Dental disease can cause a variety of painful issues for your cat, not only affecting their oral health but their overall health as well. Today, our Kingman veterinary team talk about the common types of dental disease in cats, what the signs are and how you can prevent it from happening.
Dental Disease in Cats
Ensuring the overall health of your feline friend includes looking out for their oral health. Your cat uses their mouth, teeth, and gums to eat and vocalize, so when its oral structures are diseased or damaged, and stop functioning properly, your cat experiences pain, which will interfere with its ability to eat and communicate normally.
Along with affecting their oral health, dental diseases in cats can result in conditions that can affect all systems of their body. Left untreated the infection and bacteria from your cat's mouth may begin to circulate throughout your pet's body, damaging organs such as their kidneys, liver, and heart and leading to more serious impacts on the overall health and longevity of your feline friend.
Signs of Dental Disease in Cats
The symptoms that your cat experiences will depend on the condition that your cat is suffering from, but the typical set of symptoms can accompany dental disease are listed below:
- Bad Breath (halitosis)
- Excessive drooling
- Weight loss
- Difficulty with or slow eating
- Missing or loose teeth
- Visible tartar
- Bleeding, swollen or noticeably red gums
- Pawing at their teeth or mouth
If you notice that your cat is experiencing any of the above signs of dental disease, bring them to your Kingman vet as soon as possible for examinations. The sooner your cat's dental disease is diagnosed and treated the better for your cat's long-term health.
The Most Common Types of Dental Disease in Cats
While there is a wide range of health issues that can affect your cat's gums, teeth, and other oral structures, here are some of the types of detal disease that could potentially affect your cat.
Periodontal Disease in Cats
Most cats, by the time are three, will be affected by periodontal disease.
This disease is an infection caused by bacteria found in plaque—the soft film of bacteria and food debris that builds up on teeth over the day. If you don't ensure that this plaque is being cleaned away on a daily basis, it will harden and form tartar that extends below their gum life.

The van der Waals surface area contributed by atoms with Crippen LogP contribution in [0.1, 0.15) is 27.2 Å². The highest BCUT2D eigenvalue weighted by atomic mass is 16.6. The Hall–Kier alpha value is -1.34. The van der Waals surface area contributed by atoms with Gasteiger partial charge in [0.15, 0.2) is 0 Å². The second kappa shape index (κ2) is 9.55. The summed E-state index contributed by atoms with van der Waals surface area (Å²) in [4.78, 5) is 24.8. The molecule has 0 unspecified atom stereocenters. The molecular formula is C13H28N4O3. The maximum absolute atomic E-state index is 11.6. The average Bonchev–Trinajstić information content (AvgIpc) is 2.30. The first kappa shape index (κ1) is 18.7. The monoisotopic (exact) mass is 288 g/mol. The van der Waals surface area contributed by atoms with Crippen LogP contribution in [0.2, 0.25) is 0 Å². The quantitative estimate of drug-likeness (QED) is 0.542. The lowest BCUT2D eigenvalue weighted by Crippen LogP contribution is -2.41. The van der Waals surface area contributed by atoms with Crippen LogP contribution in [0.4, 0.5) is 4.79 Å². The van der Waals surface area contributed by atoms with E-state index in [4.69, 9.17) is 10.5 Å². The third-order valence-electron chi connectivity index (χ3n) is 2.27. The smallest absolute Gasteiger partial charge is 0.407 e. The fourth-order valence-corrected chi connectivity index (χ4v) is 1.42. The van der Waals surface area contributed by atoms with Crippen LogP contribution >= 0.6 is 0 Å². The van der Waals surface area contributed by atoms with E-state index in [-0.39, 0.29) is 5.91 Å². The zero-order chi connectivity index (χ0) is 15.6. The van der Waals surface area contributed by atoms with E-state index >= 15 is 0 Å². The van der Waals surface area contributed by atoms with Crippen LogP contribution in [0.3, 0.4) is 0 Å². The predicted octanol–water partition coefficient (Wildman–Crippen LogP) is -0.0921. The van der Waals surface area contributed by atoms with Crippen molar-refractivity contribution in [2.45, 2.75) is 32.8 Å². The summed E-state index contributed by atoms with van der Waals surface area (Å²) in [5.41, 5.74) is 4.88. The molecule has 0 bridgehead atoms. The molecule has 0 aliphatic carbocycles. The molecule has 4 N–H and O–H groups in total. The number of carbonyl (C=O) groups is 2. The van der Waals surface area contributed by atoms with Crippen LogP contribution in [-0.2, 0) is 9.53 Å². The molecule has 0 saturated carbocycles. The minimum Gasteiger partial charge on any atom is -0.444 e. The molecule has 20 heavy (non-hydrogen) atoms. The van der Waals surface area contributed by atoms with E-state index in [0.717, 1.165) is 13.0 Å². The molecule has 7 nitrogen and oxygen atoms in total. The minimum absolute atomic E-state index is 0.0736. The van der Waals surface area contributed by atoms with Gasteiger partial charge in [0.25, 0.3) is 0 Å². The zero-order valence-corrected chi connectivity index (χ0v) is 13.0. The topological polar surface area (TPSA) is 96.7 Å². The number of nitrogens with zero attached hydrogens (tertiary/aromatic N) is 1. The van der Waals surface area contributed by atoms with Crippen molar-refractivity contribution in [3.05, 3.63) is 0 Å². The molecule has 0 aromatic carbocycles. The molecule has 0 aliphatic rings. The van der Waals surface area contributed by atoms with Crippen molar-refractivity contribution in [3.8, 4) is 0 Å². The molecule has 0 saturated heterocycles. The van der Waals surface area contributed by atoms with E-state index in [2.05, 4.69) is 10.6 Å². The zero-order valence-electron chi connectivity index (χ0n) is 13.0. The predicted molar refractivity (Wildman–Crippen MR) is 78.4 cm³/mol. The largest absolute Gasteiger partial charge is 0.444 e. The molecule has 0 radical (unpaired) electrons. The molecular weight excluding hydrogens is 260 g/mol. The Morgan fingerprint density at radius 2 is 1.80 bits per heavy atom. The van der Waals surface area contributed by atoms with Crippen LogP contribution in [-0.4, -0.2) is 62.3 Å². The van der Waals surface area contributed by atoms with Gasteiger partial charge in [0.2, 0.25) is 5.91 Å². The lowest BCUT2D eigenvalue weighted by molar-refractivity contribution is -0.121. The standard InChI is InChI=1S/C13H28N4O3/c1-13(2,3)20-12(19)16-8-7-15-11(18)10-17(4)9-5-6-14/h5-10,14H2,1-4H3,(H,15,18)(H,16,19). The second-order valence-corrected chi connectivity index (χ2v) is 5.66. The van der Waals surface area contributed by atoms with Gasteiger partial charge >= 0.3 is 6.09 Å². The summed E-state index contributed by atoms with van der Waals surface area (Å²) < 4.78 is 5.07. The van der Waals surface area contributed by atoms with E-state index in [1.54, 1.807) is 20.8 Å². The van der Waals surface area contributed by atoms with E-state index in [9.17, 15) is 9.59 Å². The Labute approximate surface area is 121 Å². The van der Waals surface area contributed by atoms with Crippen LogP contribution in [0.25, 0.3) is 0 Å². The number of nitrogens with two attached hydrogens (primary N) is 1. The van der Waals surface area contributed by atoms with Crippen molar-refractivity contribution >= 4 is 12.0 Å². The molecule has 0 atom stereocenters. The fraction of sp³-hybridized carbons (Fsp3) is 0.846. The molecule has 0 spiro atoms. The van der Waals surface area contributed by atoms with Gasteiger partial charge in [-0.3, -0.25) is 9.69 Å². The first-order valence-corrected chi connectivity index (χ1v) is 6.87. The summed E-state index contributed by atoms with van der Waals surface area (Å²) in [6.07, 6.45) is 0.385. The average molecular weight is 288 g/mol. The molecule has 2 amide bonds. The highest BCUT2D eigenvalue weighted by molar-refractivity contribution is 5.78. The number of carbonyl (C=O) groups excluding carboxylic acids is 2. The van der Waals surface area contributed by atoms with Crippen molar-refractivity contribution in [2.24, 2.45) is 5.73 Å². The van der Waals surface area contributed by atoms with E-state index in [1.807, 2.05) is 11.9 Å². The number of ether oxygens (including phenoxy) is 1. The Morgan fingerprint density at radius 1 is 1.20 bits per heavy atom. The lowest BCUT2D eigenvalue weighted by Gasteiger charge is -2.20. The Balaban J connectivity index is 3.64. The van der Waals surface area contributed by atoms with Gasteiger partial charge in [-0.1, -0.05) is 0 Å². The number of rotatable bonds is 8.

When the bacteria gets trapped below your cat's gum line and against their teeth, it will begin to irritate and erode the structures supporting your kitty's teeth. If untreated, periodontal disease will cause a severe infection of your cat's gums, loose and missing teeth, and organ damage as the bacteria travels throughout your pet's body.
Feline stomatitis is an incredibly painful inflammation and ulceration—opening of sores—of your cat's gums, cheeks, and tongue.
Persians and Himalayans are predisposed to developing this condition but any cat can develop stomatitis.
IF a cat experiences this condition they will most likely experience a lack of appitite due to the pain associated with eating. In some cases, cats will become malnourished because it is so painful for them to eat. If your cat develops a mild case, at-home care might be enough to treat their stomatitis. But severe cases require surgical intervention.
Tooth Resorption in Cats
Tooth resorption in cats describes the gradual destruction of a tooth or multiple teeth in your cat's mouth. This is a fairly common condition in cats, potentially affecting up to three-quarters of middle-aged and older cats.
When a cat suffers from tooth resorption, its body begins to break down its tooth's hard outer layer, loosening it and causing pain. This destruction occurs below your cat's gum line so it can be challenging to detect without a dental x-ray. However, if you notice that your cat is no longer choosing to eat their hard food or are not chewing if they only have access to hard food, they may be suffering from this condition.
How Dental Disease in Cats Can Be Prevented
Brushing and cleaning yoru cats teeth regularly is the main method of prevention for all types of dental diseases in cats. Your cat's teeth and gums will have a much better chance of remaining healthy if plaque is brushed or wiped away before it can cause damage or infection.
To help keep your kitty's teeth in tip-top condition bring your pet in for a professional dental examination and cleaning once a year. Dental appointments at Cerbat Cliffs Animal Hospital are like taking your kitty for an appointment at the veterinary cat dentist.
To prevent oral health issues from developing in the first place, you should begin cleaning your cat's teeth and gums while they are still a kitten and will be able to quickly adjust to the process. If your cat won't allow you to clean their teeth, dental treats and foods are also available to help you keep your cat's teeth healthy.
Note: The advice provided in this post is intended for informational purposes and does not constitute medical advice regarding pets. For an accurate diagnosis of your pet's condition, please make an appointment with your vet.